Every Sunday, we pick a new episode of the week. It could be good. It could be bad. It will always be interesting. You can read the archives here. The episode of the week for January 24 through 30, 2016, is "No Girl," the fourth episode of the fifth season of Fox's New Girl.
Can you make an episode of New Girl without the "new girl" herself?
That's what the latest installment of the ramshackle comedy attempted to ask. Series star Zooey Deschanel is sitting out several episodes of this season for maternity leave, and though the show has grown leaps and bounds from the days when every story had to revolve around her character, Jess, in some way, that's still a big deal — even as the other characters on the series have come to develop relatively full lives of their own.
But it's still, on some level, a show about Jess, and the series seemed nervous about losing its main character in "Jury Duty," the episode that sent her off to a lengthy sequestration on a jury. That whole episode put one question front and center: Would the other characters even function without her?
"No Girl" was an attempt to answer that question, if not in the hugely affirmative, at least in the somewhat affirmative.
Many shows have had to write out their female stars for pregnancy-related reasons
Maternity leave has long been something network TV shows have had to work around. Anyone who's seen the episode of Cheers that Shelley Long spends trapped in a vent, so we mostly just hear her voice, will know that TV writers have been striving to hide actresses' pregnancies in new and novel ways for decades now.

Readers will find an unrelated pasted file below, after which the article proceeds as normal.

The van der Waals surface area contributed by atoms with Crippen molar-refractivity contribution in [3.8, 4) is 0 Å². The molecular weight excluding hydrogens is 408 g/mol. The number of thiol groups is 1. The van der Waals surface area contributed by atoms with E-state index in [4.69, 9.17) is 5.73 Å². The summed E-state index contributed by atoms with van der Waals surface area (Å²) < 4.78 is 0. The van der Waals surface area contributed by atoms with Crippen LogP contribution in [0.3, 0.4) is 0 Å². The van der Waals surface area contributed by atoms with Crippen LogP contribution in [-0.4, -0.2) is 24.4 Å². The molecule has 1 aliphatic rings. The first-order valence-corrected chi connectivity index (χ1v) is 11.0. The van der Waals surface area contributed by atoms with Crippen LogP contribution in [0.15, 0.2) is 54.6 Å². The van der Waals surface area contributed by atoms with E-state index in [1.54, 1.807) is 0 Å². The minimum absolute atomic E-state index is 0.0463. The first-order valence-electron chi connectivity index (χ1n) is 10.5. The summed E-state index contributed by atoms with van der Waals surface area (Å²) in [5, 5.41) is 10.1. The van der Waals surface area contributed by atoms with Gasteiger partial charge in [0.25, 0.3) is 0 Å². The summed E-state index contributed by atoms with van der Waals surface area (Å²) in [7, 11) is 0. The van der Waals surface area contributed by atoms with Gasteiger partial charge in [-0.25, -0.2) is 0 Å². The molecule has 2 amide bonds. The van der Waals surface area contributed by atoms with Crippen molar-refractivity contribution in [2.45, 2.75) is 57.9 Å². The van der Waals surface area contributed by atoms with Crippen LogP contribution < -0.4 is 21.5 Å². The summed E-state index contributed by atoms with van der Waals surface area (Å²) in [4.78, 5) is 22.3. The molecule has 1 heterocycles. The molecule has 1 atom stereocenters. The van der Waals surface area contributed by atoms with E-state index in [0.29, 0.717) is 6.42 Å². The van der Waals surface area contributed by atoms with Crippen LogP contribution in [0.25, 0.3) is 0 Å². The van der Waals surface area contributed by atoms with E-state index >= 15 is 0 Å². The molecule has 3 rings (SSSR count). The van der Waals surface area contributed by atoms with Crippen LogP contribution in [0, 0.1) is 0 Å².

The first major TV pregnancy, of course, was written into the show itself, when Lucille Ball became pregnant at the same time as her I Love Lucy character. And that's still a popular way to deal with onscreen pregnancies, especially when they happen to actresses who play characters that might be exploring starting a family anyway.
But then there are series where actresses play characters who would in no way, shape, or form be thinking about having a kid. Parks and Recreation, for instance, worked around star Amy Poehler's pregnancy by producing the first six episodes of its third season at the tail end of its second season, so her leave wouldn't impact what would normally have been the start of production.
New Girl copied this method but borrowed from other series as well. The show remained in production at the end of season four to produce four episodes for season five, and then when it went back into production in the fall, it brought in a handful of guest stars to bridge the gap. (Deschanel's daughter was born in August.) The most notable will be Megan Fox, who will join the cast in a coming episode as a new female roommate for the show's other characters.
But the series will only get through its star's absence (for three additional episodes after "No Girl") if its other characters are able to step up and take some of the show's dramatic weight. And if nothing else, "No Girl" was a sign that the series just might find itself creatively rejuvenated by having to solve the mystery of what to do without its star.